This paper is part 2 of a two-part study evaluating the climatic effect of one of the nation's most rapidly expanding metropolitan complexes, the Greater Phoenix, Arizona, region.
Part 1, using a set of sensitivity experiments, estimated the potential impact of observed landscape evolution, since the dawn of the Landsat satellite era on the near surface climate, with a primary focus on the alteration of the surface radiation and energy budgets and through use of high-resolution, 2km grid spacing, Regional Atmospheric Modeling System (RAMS) simulations with circa 1973, circa 1992, and circa 2001 landscape data sets.
In this paper, part 2, we address the role of the previously discussed surface budget changes and subsequent repartitioning of energy on the mesoscale dynamics and thermodynamics of the region, the effect on convective rainfall, and their association with the large-scale North American Monsoon System (NAMS). Our results show that contrasts in surface heating resulting from landscape change are responsible for the development of preferentially located mesoscale circulations, on most days, which were stronger for the 2001 compared to the 1973 landscape, due to increased planetary boundary layer (PBL) heating via enhanced turbulent heat flux.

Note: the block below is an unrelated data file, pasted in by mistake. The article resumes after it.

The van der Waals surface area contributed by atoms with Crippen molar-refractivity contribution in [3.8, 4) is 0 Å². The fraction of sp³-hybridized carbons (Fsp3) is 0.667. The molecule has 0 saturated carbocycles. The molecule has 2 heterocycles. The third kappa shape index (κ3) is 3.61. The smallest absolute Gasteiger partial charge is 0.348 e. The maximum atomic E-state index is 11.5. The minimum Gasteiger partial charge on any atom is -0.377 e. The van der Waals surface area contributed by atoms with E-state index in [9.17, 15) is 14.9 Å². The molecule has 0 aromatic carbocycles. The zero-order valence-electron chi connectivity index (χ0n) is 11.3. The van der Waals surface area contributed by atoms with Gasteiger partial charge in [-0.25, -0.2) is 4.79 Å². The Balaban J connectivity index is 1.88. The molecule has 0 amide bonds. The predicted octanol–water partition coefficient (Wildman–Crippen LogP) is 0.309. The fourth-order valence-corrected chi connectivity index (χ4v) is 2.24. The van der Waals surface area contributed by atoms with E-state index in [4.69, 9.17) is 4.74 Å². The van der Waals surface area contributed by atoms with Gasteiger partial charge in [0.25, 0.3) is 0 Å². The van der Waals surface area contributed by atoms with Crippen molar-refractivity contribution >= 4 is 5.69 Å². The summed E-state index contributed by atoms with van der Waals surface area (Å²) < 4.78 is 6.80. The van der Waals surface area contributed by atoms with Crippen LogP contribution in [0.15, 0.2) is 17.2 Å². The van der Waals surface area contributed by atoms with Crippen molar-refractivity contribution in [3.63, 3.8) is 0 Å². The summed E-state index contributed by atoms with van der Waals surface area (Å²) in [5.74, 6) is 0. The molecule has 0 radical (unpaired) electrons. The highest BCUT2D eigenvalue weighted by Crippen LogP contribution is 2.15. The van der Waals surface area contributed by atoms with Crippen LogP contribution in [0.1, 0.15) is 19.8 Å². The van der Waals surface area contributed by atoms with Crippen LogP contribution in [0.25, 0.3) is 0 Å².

The effect of these stronger circulations was to warm and dry the lower part of the PBL and moisten the upper part of the PBL for the 2001 relative to the 1973 landscape. The precise physical pathway(s) whereby precipitation enhancement is initiated with evolving landscape, since the early 1970s, reveals a complicated interplay among scales (from the turbulent to the synoptic scale) that warrants future research. Precipitation recycling, however, was found to be an important driver in the overall sustenance of rainfall enhancement.
Although this study was not designed to investigate other radiative forcing factors such as greenhouse gas emissions and aerosols, the results of our sensitivity experiments do suggest that regional land use change is an important element of climate change in semiarid environments characterized by large urban areas with scarce water resources.